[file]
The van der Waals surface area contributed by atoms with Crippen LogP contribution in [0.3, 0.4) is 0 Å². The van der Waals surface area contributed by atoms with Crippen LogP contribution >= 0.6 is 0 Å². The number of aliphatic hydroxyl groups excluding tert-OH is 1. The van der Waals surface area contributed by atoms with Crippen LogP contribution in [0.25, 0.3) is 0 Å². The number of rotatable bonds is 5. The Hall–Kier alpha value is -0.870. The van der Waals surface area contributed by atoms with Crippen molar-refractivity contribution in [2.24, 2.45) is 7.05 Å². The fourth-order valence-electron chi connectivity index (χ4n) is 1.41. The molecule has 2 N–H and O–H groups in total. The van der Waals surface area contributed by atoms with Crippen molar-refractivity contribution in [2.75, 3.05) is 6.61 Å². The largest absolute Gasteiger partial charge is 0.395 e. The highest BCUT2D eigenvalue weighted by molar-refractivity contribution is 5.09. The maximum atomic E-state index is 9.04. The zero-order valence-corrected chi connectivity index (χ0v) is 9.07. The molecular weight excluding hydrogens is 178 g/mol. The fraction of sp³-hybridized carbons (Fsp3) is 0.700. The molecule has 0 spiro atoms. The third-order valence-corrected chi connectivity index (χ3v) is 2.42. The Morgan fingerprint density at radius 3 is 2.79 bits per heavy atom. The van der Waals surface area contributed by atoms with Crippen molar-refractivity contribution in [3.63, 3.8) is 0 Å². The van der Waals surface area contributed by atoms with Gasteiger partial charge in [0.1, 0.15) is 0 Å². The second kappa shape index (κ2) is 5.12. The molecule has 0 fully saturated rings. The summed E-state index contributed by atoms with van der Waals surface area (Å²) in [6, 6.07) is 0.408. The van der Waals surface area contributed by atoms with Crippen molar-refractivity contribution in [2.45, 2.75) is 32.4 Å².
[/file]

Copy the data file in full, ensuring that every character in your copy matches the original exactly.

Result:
The van der Waals surface area contributed by atoms with Crippen LogP contribution in [0.3, 0.4) is 0 Å². The van der Waals surface area contributed by atoms with Crippen LogP contribution >= 0.6 is 0 Å². The number of aliphatic hydroxyl groups excluding tert-OH is 1. The van der Waals surface area contributed by atoms with Crippen LogP contribution in [0.25, 0.3) is 0 Å². The number of rotatable bonds is 5. The Hall–Kier alpha value is -0.870. The van der Waals surface area contributed by atoms with Crippen molar-refractivity contribution in [2.24, 2.45) is 7.05 Å². The fourth-order valence-electron chi connectivity index (χ4n) is 1.41. The molecule has 2 N–H and O–H groups in total. The van der Waals surface area contributed by atoms with Crippen molar-refractivity contribution in [2.75, 3.05) is 6.61 Å². The largest absolute Gasteiger partial charge is 0.395 e. The highest BCUT2D eigenvalue weighted by molar-refractivity contribution is 5.09. The maximum atomic E-state index is 9.04. The zero-order valence-corrected chi connectivity index (χ0v) is 9.07. The molecular weight excluding hydrogens is 178 g/mol. The fraction of sp³-hybridized carbons (Fsp3) is 0.700. The molecule has 0 spiro atoms. The third-order valence-corrected chi connectivity index (χ3v) is 2.42. The Morgan fingerprint density at radius 3 is 2.79 bits per heavy atom. The van der Waals surface area contributed by atoms with Crippen molar-refractivity contribution in [3.63, 3.8) is 0 Å². The van der Waals surface area contributed by atoms with Gasteiger partial charge in [0.1, 0.15) is 0 Å². The second kappa shape index (κ2) is 5.12. The molecule has 0 fully saturated rings. The summed E-state index contributed by atoms with van der Waals surface area (Å²) in [6, 6.07) is 0.408. The van der Waals surface area contributed by atoms with Crippen molar-refractivity contribution in [2.45, 2.75) is 32.4 Å².